Vatican Announces It Has Caught Poison Pen Letter Writer

By Andrea Tornielli
Vatican Insider
May 25, 2012

Chaos explodes in the Vatican

The Vatican Gendarmerie’s inquiry into the publication of secret documents “has allowed us to identify one person in possession of confidential documents.” Fr. Federico Lombardi stated this, explaining that this person “is now at the Vatican magistrate’s disposal for further questioning.”

The Vatican Gendarmerie, led by general Domenico Giani has allegedly identified the poison pen letter writer, who Italian newspaper Il Foglio has revealed is the Pope’s butler, Paolo Gabriele: a layman working in Benedict XVI’s apartment, who had previously worked in the Pope’s anteroomfor for a number of years. He is currently undergoing a legal process.

The Vatican Gendarmerie found large wad of confidential documents in an apartment in Via di Porta Angelica, in Rome, where the Pope’s butler Paolo Gabriele lives with his wife and three children. This just over 40 year old man from Rome has been working in the Pope’s apartment since 2006, entering the Pope’s Family after a period serving Mgr. James Harvey, Prefect of the Papal Household.

But is he really a poison pen letter writer or just a scapegoat to save the skin of someone higher up? This is the question many in the Vatican are asking since rumours have been spreading regarding the inquiries into the leaked documents. The butler is in fact considered by many in the Holy See as a simple, good person who is devoted to the Pope.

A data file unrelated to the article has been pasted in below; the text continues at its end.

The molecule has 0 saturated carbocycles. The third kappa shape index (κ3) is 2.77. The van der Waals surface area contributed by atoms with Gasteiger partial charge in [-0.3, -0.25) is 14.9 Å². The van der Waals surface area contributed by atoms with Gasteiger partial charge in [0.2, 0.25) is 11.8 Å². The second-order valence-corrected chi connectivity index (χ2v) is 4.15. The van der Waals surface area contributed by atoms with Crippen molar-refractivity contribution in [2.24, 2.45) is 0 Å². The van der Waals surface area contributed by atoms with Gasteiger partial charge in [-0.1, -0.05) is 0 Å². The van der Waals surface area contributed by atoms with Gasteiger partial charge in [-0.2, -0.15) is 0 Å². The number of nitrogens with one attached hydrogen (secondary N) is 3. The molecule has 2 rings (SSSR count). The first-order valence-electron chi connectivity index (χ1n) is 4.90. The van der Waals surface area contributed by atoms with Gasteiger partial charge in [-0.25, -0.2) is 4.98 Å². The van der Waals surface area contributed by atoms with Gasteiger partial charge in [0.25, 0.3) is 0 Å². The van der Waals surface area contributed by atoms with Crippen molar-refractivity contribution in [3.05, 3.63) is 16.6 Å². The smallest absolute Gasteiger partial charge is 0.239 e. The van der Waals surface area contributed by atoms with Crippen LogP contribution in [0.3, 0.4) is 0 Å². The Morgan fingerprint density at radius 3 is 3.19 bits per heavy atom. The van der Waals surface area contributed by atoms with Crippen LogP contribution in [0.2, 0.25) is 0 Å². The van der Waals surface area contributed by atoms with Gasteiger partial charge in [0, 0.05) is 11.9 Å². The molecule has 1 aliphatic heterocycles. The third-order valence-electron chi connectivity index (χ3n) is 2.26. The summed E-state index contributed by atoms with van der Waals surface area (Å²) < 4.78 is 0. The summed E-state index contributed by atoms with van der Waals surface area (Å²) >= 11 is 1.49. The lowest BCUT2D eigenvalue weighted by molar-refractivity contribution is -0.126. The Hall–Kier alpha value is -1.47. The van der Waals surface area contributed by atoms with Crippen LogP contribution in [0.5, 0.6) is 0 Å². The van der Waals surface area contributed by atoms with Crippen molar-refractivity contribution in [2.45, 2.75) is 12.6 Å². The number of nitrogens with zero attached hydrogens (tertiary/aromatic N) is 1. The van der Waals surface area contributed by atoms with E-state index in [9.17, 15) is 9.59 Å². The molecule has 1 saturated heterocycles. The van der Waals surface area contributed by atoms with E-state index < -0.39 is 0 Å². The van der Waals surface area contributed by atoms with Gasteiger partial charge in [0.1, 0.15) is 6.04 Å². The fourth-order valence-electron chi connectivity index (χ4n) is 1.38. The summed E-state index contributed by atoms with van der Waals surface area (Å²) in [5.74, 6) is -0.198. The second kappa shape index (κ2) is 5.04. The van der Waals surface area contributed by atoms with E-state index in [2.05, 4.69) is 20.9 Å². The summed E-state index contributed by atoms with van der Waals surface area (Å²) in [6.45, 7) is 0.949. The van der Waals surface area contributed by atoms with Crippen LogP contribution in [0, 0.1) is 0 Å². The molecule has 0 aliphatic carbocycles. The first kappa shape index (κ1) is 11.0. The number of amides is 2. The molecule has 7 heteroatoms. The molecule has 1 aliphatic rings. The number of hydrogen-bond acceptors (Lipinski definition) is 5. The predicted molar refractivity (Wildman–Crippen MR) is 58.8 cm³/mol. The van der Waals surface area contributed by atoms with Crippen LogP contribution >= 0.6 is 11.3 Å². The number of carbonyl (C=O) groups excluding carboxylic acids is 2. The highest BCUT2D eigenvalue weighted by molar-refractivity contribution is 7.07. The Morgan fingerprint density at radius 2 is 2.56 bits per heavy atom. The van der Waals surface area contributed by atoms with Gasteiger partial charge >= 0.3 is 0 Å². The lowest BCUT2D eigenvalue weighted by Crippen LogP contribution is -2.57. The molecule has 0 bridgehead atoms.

Behind the document leak is a refined mind who is au fait with ecclesiastical policy. It was particularly strange how he conserved “confidential documents” after months of controversies surrounding the Vatileaks that were passed on to the press. In less that 24 hours, the Vatican seems to have caught at least two poison pen letter writers, allowing news about them to filter through: one was the President of the IOR Ettore Gotti Tedeschi and the other, the Pope’s butler. Both of them laymen.

Gotti Tedeschi has been accused of being careless enough to allow the leak of a document sent to him by e-mail, without even deleting his e-mail address. The former president of the IOR has announced he will take legal action against anyone who tries to link him to the poison pen letter writer. Meanwhile, the Pope’s butler allegedly held on to “confidential documents” for months after the Vatileaks scandal broke out, before letting them out into the open.








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